The Pirates! in an Adventure with the Romantics
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Whilst visiting their bank manager on the shores of Lake Geneva, the Pirate Captain and his crew encounter no less than the literary giants of their age: the swaggering Lord Byron, the oddly shifty Percy Shelley - and his beautiful young fiancée, Mary.
Together they embark upon a journey that leads them away from Switzerland into the bowels of Oxford, and finally to the forbidding heart of eastern Europe. It is an adventure that will force the Pirate Captain to confront some important questions, namely: what is the secret behind his mysterious belly tattoo? Is 'Zombuloid, the corpse-beast' a better name for a monster than 'Gorgo: Half-man, half-seaweed'? And, most importantly - what happens when a pirate finally falls in love?
Women in diaphanous nighties running down corridors! Brooding men with dark hair! Sinister taxidermy! Ghostly banging noises! The Pirates! In An Adventure with the Romantics contains all these things, as well as a bit where the Captain dresses up as a sexy fireman.
cabin, and made enough noise banging astrolabes into things to ensure that the pirate with a scarf would come and find out what was going on. ‘You’re not going to believe this, number two,’ he fumed, ‘but my patented Aloof/Funny/Deep method has drawn a blank.’ The pirate with a scarf looked sympathetic. ‘Sorry to hear that, sir.’ ‘Possibly I got the ratios muddled. Maybe these Romantics require more of the deep and less of the other bits? Or perhaps she’s got the wrong sort of brain, one that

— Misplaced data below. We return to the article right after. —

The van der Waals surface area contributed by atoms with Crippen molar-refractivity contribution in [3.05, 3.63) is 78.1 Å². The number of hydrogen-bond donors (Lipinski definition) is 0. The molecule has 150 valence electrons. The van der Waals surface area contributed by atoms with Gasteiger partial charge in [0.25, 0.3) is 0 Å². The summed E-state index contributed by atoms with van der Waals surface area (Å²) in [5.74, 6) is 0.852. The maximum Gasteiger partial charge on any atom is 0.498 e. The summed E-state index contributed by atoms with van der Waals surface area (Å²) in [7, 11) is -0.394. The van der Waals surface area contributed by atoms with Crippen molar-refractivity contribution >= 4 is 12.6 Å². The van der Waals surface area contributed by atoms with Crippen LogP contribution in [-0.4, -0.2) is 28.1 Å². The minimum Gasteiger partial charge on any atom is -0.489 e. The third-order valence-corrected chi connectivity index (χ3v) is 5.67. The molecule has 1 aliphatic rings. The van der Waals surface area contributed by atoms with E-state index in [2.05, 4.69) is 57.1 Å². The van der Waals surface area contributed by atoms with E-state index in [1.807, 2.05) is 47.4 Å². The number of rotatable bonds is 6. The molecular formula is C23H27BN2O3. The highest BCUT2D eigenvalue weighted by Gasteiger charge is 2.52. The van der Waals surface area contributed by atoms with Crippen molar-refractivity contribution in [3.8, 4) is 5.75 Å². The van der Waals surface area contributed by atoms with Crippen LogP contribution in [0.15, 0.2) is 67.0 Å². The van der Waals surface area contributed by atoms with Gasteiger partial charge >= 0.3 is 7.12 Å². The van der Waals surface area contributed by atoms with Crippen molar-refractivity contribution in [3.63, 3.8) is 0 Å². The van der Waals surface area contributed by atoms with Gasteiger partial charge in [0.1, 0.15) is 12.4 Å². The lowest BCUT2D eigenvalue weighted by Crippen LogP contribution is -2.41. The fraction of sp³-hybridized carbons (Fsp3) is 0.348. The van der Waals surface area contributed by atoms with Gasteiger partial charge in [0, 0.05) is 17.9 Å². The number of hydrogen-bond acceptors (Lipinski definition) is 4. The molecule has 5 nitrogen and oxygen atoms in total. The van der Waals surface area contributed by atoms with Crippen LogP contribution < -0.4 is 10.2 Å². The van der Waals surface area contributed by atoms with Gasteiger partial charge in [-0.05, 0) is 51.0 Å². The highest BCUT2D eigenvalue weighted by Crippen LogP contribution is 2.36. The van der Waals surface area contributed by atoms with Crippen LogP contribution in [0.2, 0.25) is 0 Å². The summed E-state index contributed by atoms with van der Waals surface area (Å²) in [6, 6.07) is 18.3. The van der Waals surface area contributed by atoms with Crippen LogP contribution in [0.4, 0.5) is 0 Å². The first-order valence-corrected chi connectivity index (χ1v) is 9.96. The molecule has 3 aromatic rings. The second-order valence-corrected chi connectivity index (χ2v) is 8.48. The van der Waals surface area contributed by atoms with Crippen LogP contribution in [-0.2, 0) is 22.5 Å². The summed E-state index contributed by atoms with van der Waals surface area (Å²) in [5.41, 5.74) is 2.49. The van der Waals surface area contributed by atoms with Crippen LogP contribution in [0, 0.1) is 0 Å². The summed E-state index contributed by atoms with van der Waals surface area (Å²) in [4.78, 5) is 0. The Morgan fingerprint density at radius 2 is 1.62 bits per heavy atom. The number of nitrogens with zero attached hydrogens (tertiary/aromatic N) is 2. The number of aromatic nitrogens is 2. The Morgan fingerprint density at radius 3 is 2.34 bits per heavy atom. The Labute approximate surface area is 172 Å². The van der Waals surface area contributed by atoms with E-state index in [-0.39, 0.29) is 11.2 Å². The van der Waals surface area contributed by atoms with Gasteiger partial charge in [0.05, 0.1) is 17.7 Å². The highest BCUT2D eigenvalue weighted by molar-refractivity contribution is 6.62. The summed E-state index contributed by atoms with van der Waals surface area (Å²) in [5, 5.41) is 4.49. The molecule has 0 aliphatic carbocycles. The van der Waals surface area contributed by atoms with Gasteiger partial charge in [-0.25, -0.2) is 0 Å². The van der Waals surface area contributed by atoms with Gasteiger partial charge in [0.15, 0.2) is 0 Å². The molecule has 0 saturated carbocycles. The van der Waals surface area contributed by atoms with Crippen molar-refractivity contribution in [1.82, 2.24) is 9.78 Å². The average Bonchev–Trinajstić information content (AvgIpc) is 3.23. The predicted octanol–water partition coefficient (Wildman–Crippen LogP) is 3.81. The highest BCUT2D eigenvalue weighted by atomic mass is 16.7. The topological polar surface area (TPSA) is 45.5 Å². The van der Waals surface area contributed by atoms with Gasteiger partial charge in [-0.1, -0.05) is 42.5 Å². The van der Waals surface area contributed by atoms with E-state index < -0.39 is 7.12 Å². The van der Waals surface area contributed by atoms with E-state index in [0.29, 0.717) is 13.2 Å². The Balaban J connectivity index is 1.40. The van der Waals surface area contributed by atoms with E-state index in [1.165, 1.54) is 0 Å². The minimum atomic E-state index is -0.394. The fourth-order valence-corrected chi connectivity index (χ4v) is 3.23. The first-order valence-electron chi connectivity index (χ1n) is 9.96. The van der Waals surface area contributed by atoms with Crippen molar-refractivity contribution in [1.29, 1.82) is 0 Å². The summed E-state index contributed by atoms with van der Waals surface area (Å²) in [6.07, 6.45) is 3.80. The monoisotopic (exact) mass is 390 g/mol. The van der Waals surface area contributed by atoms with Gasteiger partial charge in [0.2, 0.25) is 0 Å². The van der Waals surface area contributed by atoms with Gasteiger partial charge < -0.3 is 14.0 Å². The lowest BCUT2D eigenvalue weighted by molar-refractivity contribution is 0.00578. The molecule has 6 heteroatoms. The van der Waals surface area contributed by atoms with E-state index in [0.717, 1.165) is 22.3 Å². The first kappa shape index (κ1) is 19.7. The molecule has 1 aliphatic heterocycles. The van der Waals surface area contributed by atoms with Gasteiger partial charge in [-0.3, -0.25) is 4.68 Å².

Before she had a chance to come up with a counter argument, Byron crashed through the door like a big flouncy labrador. ‘My hair is looking astounding today!’ he bellowed. ‘Also, we’ve arrived!’ They parked the pirate boat next to some punts, and everybody gathered on deck. Tourists and students ambled about in a work-shy sort of way as the afternoon sun glinted off Oxford’s ivory towers. More recently established universities built their towers of brick, but Oxford used ivory, because back
future happiness. Should she stick with Sir Henderson, who, though dependable, doesn’t share her interest in experimental vivisection at all, or should she defy society’s conventions and hit on the seaweed-man mutant?’ The Captain thought for a moment. ‘If she does that, she needs to look out for his beak.’ ‘Your beak?’ ‘Have you never met a half-man, half-seaweed? They generally have a beak next to their mouth. Could be a nasty surprise for this Phoebe if she’s trying to kiss him and there’s
quite a loud voice. It penetrates.’ The Pirate Captain took this as a compliment and gave a little bow. ‘So I pretended to be asleep rather than get in the way.’ ‘Do you do that often? Pretend to be asleep, I mean?’ ‘Don’t worry, Captain, I’ve never noticed you creep into my cabin and try on my clothes at night, and if I had noticed I would be sure to assume it was just the kind of healthy experimentation anybody might do. But you’re missing my point about Mary’s subtext.’ It took quite a
the pirate with a scarf, hoping that the answer wouldn’t be too stupid. ‘Nothing less than a cupid’s arrow aimed directly at young Mary’s heart!’ The Captain took a moment to get the pirate with a scarf up to speed. He explained all about Mary’s secret love of monsters, and about her novel, and about her clever use of subtext. ‘So,’ he continued. ‘I’ve decided to do some subtext too. To that end I’ve written an entirely new version of Mary’s story, but this time there’s none of that conflicted